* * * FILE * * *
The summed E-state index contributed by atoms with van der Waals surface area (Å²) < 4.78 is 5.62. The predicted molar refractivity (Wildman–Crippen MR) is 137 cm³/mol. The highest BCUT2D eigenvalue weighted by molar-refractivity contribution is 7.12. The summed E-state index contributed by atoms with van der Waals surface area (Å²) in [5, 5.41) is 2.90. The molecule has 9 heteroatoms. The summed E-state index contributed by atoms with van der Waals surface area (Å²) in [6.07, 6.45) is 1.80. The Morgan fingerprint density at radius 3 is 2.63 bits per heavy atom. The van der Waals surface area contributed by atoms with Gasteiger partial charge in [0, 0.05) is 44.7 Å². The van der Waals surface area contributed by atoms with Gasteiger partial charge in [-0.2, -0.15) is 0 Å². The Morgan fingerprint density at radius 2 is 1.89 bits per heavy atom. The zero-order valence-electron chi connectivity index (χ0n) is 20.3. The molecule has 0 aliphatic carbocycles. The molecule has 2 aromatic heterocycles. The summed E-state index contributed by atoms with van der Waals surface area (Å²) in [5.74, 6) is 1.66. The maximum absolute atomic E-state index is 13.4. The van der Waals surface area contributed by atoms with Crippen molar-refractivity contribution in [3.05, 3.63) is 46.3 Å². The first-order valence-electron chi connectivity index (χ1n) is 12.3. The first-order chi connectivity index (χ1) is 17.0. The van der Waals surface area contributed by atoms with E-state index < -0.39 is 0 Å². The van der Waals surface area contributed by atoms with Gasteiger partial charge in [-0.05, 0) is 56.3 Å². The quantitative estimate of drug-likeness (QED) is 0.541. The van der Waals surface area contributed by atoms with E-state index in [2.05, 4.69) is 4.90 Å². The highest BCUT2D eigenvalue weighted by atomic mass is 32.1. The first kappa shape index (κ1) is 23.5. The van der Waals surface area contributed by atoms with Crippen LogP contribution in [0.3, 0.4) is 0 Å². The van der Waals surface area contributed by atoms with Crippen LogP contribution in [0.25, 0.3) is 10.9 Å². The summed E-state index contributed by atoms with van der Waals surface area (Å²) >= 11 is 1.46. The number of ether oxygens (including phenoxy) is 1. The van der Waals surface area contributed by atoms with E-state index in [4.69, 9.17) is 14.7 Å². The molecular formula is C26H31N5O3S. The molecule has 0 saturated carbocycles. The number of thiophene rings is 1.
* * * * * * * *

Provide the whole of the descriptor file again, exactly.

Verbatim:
The summed E-state index contributed by atoms with van der Waals surface area (Å²) < 4.78 is 5.62. The predicted molar refractivity (Wildman–Crippen MR) is 137 cm³/mol. The highest BCUT2D eigenvalue weighted by molar-refractivity contribution is 7.12. The summed E-state index contributed by atoms with van der Waals surface area (Å²) in [5, 5.41) is 2.90. The molecule has 9 heteroatoms. The summed E-state index contributed by atoms with van der Waals surface area (Å²) in [6.07, 6.45) is 1.80. The Morgan fingerprint density at radius 3 is 2.63 bits per heavy atom. The van der Waals surface area contributed by atoms with Gasteiger partial charge in [0, 0.05) is 44.7 Å². The van der Waals surface area contributed by atoms with Gasteiger partial charge in [-0.2, -0.15) is 0 Å². The Morgan fingerprint density at radius 2 is 1.89 bits per heavy atom. The zero-order valence-electron chi connectivity index (χ0n) is 20.3. The molecule has 0 aliphatic carbocycles. The molecule has 2 aromatic heterocycles. The summed E-state index contributed by atoms with van der Waals surface area (Å²) in [5.74, 6) is 1.66. The maximum absolute atomic E-state index is 13.4. The van der Waals surface area contributed by atoms with Crippen molar-refractivity contribution in [3.05, 3.63) is 46.3 Å². The first-order valence-electron chi connectivity index (χ1n) is 12.3. The first-order chi connectivity index (χ1) is 17.0. The van der Waals surface area contributed by atoms with E-state index < -0.39 is 0 Å². The van der Waals surface area contributed by atoms with Gasteiger partial charge in [-0.05, 0) is 56.3 Å². The quantitative estimate of drug-likeness (QED) is 0.541. The van der Waals surface area contributed by atoms with E-state index in [2.05, 4.69) is 4.90 Å². The highest BCUT2D eigenvalue weighted by atomic mass is 32.1. The first kappa shape index (κ1) is 23.5. The van der Waals surface area contributed by atoms with Crippen LogP contribution in [0.3, 0.4) is 0 Å². The van der Waals surface area contributed by atoms with Crippen LogP contribution in [0.25, 0.3) is 10.9 Å². The summed E-state index contributed by atoms with van der Waals surface area (Å²) >= 11 is 1.46. The number of ether oxygens (including phenoxy) is 1. The van der Waals surface area contributed by atoms with E-state index in [4.69, 9.17) is 14.7 Å². The molecular formula is C26H31N5O3S. The molecule has 0 saturated carbocycles. The number of thiophene rings is 1.